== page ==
# How does one find the minimum of an equation of integers?

Going through a book of probability problems and am working on the Sock Drawer Problem:

A drawer contains red socks and black socks. When two socks are drawn at random, the probability that both are red is 1/2. How small can the total number of socks be?

I got as far as setting up and constraining the event as a function of the number of red socks (r) and black socks (b):

$$\frac{r(r-1)}{(r+b)(r+b-1)}=\frac{1}{2}; \qquad r, b \text{ are nonnegative integers.}$$

I want to find the minimum $b$ analytically. In a practical situation I'd just loop through possible values of b or graph it, of course.

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@ArturoMagidin Thank you - added some context –  Felix May 23 '12 at 18:18
Thank you; this puts the problem in a much better light. –  Arturo Magidin May 23 '12 at 18:20

The problem said that there are red socks and black socks (plural). So perhaps one black sock does not qualify. With that as a (very thin) excuse, we look at the general problem.

Let $n$ be the total number of socks, and let $r$ be the number of red socks. With the changed notation, your equation becomes $$\frac{r}{(r-1)}{n(n-1)}=\frac{1}{2},$$ which can be rewritten as $n(n-1)=2r(r-1)$. Multiply both sides by $4$, and complete the squares. We arrive at the equation $$(2n-1)^2-2(2r-1)^2=-1,$$ which is a special case of a (negative) Pell Equation. So we look for solutions of the equation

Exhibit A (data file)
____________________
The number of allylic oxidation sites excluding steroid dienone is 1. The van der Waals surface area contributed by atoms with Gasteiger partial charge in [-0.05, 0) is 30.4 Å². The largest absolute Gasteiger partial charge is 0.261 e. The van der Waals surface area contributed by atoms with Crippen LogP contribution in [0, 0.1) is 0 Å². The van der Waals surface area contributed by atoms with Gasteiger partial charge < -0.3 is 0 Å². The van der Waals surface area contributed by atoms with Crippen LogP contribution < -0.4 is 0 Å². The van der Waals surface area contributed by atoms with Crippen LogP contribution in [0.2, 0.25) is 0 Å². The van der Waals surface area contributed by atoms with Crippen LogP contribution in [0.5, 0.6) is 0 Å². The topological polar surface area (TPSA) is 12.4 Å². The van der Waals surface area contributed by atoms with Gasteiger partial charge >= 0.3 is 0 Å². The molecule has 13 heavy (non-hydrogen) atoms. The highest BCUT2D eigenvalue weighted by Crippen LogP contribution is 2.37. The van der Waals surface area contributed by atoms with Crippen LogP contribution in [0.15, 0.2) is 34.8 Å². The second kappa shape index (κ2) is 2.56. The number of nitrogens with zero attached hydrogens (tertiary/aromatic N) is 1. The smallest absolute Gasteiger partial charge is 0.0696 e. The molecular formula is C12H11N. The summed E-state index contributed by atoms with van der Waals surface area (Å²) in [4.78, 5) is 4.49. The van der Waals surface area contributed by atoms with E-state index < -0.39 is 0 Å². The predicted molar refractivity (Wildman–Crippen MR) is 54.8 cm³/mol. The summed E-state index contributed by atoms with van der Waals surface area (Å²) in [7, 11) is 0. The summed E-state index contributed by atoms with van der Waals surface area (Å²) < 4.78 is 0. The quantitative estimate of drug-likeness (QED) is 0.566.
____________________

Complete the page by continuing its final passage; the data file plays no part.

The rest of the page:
$$x^2-2y^2=-1$$ in odd integers $x$ and $y$. (Odd because we want to set $2n-1=x$ and $2r-1=y$.) It turns out that all integer solutions of $x^2-2y^2=-1$ are odd, so we don't need to worry about this detail.

There is an obvious solution $(x_1,y_1)=(1,1)$. It is part of the standard theory of Pell equations that if $(x_n,y_n)$ is a positive solution of the equation, then $(x_{n+1},y_{n+1})$ is also a solution, where $$x_{n+1}=3x_n+4y_n \quad\text{and}\quad y_{n+1}=2x_n+3y_n.\tag{1}$$ Moreover, all positive solutions can be obtained in this way. This comes from the fact that in general $x_k+y_k\sqrt{2}=(1+\sqrt{2})^{2k-1}$. Or else, if we are more number-theoretically minded, we can talk about fundamental units of $\mathbb{Z}[\sqrt{2}]$. From this, we can obtain general formulas for $x_k$ and $y_k$ analogous to the familiar "Binet" formula for the Fibonacci numbers.

So starting at $(x_1,y_1)=(1,1)$, we get the solution $(x_2,y_2)=(7,5)$. This gives $2n-1=7$, $2r-1=5$, so $3$ red socks and a total of $4$ socks, so $1$ lone black sock.

The next solution is $(x_3,y_3)=(41,29)$, that is, $15$ red socks and a total of $21$. Here we have more than one sock of each kind, so perhaps $21$ is the intended answer.

But let's go on. Next comes $(x_4,y_4)=(239,169)$, so $85$ red socks and a total of $120$. And for people with more drawer space, there are arbitrarily large solutions.

There is a little more information about this particular Pell equation in an answer to a recent question. The subject is quite beautiful, and connects with many branches of mathematics.

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This answer is beautiful, thank you –  Felix May 26 '12 at 10:43
$$\frac{r(r-1)}{(r+b)(r+b-1)} = \frac12$$ Lets try whether $b=1$ gives an integer value for $r$. Setting $b=1$ we get $$\dfrac{r(r-1)}{r(r+1)} = \frac12 \implies2r-2=r+1 \implies r=3$$ Hence, $b=1$ does the job for us.